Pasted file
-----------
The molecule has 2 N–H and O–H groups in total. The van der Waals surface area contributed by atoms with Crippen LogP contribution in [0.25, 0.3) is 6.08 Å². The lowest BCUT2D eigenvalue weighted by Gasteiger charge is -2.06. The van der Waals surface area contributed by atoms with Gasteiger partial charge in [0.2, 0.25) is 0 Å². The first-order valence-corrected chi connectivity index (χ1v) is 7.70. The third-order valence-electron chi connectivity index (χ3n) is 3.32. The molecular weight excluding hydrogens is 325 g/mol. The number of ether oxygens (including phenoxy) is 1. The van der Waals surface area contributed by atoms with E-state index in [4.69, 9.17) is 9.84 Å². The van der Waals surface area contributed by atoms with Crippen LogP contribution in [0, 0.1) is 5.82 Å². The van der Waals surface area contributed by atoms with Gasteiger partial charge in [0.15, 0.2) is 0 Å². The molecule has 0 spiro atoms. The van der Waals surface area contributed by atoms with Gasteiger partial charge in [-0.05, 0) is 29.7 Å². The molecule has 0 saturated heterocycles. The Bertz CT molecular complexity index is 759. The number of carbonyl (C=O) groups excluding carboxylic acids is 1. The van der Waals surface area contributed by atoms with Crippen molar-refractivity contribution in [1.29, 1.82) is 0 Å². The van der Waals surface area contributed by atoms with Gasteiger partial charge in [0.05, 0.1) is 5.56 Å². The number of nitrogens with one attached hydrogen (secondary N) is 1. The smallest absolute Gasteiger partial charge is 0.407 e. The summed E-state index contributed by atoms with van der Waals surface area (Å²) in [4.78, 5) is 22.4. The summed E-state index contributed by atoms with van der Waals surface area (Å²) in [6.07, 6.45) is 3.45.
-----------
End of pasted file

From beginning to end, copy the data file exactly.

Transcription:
The molecule has 2 N–H and O–H groups in total. The van der Waals surface area contributed by atoms with Crippen LogP contribution in [0.25, 0.3) is 6.08 Å². The lowest BCUT2D eigenvalue weighted by Gasteiger charge is -2.06. The van der Waals surface area contributed by atoms with Gasteiger partial charge in [0.2, 0.25) is 0 Å². The first-order valence-corrected chi connectivity index (χ1v) is 7.70. The third-order valence-electron chi connectivity index (χ3n) is 3.32. The molecular weight excluding hydrogens is 325 g/mol. The number of ether oxygens (including phenoxy) is 1. The van der Waals surface area contributed by atoms with E-state index in [4.69, 9.17) is 9.84 Å². The van der Waals surface area contributed by atoms with Crippen LogP contribution in [0, 0.1) is 5.82 Å². The van der Waals surface area contributed by atoms with Gasteiger partial charge in [0.15, 0.2) is 0 Å². The molecule has 0 spiro atoms. The van der Waals surface area contributed by atoms with Gasteiger partial charge in [-0.05, 0) is 29.7 Å². The molecule has 0 saturated heterocycles. The Bertz CT molecular complexity index is 759. The number of carbonyl (C=O) groups excluding carboxylic acids is 1. The van der Waals surface area contributed by atoms with Crippen molar-refractivity contribution in [1.29, 1.82) is 0 Å². The van der Waals surface area contributed by atoms with Gasteiger partial charge in [0.05, 0.1) is 5.56 Å². The number of nitrogens with one attached hydrogen (secondary N) is 1. The smallest absolute Gasteiger partial charge is 0.407 e. The summed E-state index contributed by atoms with van der Waals surface area (Å²) in [4.78, 5) is 22.4. The summed E-state index contributed by atoms with van der Waals surface area (Å²) in [6.07, 6.45) is 3.45.